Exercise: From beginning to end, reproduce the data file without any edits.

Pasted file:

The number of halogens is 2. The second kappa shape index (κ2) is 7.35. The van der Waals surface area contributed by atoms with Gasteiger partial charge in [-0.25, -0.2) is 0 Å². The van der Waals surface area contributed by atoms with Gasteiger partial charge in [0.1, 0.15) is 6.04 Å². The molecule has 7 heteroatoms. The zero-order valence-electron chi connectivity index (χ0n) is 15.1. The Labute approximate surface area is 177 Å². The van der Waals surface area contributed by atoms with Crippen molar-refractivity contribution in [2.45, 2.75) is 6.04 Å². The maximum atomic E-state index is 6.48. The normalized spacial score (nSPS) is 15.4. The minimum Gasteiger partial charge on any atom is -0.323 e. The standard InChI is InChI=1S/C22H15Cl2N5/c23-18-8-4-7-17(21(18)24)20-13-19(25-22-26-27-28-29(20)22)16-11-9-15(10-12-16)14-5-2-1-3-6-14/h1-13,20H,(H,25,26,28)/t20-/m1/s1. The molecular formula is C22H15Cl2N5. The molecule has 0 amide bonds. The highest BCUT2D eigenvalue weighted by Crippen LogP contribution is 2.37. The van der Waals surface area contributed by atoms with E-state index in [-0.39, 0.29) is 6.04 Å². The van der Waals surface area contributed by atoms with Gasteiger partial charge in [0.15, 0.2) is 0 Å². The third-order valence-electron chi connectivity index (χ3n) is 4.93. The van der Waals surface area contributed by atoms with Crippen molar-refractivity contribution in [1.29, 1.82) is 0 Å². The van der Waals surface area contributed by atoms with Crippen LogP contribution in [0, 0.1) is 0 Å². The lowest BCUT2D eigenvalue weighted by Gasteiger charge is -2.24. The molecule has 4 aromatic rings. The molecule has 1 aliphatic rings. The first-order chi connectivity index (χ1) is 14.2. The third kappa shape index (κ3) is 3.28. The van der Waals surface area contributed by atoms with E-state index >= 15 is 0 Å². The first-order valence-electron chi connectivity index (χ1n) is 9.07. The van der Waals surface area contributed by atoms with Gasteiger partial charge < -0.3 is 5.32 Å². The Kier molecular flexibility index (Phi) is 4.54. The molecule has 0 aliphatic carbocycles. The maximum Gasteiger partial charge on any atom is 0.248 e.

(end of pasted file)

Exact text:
The number of halogens is 2. The second kappa shape index (κ2) is 7.35. The van der Waals surface area contributed by atoms with Gasteiger partial charge in [-0.25, -0.2) is 0 Å². The van der Waals surface area contributed by atoms with Gasteiger partial charge in [0.1, 0.15) is 6.04 Å². The molecule has 7 heteroatoms. The zero-order valence-electron chi connectivity index (χ0n) is 15.1. The Labute approximate surface area is 177 Å². The van der Waals surface area contributed by atoms with Crippen molar-refractivity contribution in [2.45, 2.75) is 6.04 Å². The maximum atomic E-state index is 6.48. The normalized spacial score (nSPS) is 15.4. The minimum Gasteiger partial charge on any atom is -0.323 e. The standard InChI is InChI=1S/C22H15Cl2N5/c23-18-8-4-7-17(21(18)24)20-13-19(25-22-26-27-28-29(20)22)16-11-9-15(10-12-16)14-5-2-1-3-6-14/h1-13,20H,(H,25,26,28)/t20-/m1/s1. The molecular formula is C22H15Cl2N5. The molecule has 0 amide bonds. The highest BCUT2D eigenvalue weighted by Crippen LogP contribution is 2.37. The van der Waals surface area contributed by atoms with E-state index in [-0.39, 0.29) is 6.04 Å². The van der Waals surface area contributed by atoms with Gasteiger partial charge in [0.15, 0.2) is 0 Å². The third-order valence-electron chi connectivity index (χ3n) is 4.93. The van der Waals surface area contributed by atoms with Crippen molar-refractivity contribution in [1.29, 1.82) is 0 Å². The van der Waals surface area contributed by atoms with Crippen LogP contribution in [0, 0.1) is 0 Å². The lowest BCUT2D eigenvalue weighted by Gasteiger charge is -2.24. The molecule has 4 aromatic rings. The molecule has 1 aliphatic rings. The first-order chi connectivity index (χ1) is 14.2. The third kappa shape index (κ3) is 3.28. The van der Waals surface area contributed by atoms with E-state index >= 15 is 0 Å². The first-order valence-electron chi connectivity index (χ1n) is 9.07. The van der Waals surface area contributed by atoms with Gasteiger partial charge < -0.3 is 5.32 Å². The Kier molecular flexibility index (Phi) is 4.54. The molecule has 0 aliphatic carbocycles. The maximum Gasteiger partial charge on any atom is 0.248 e.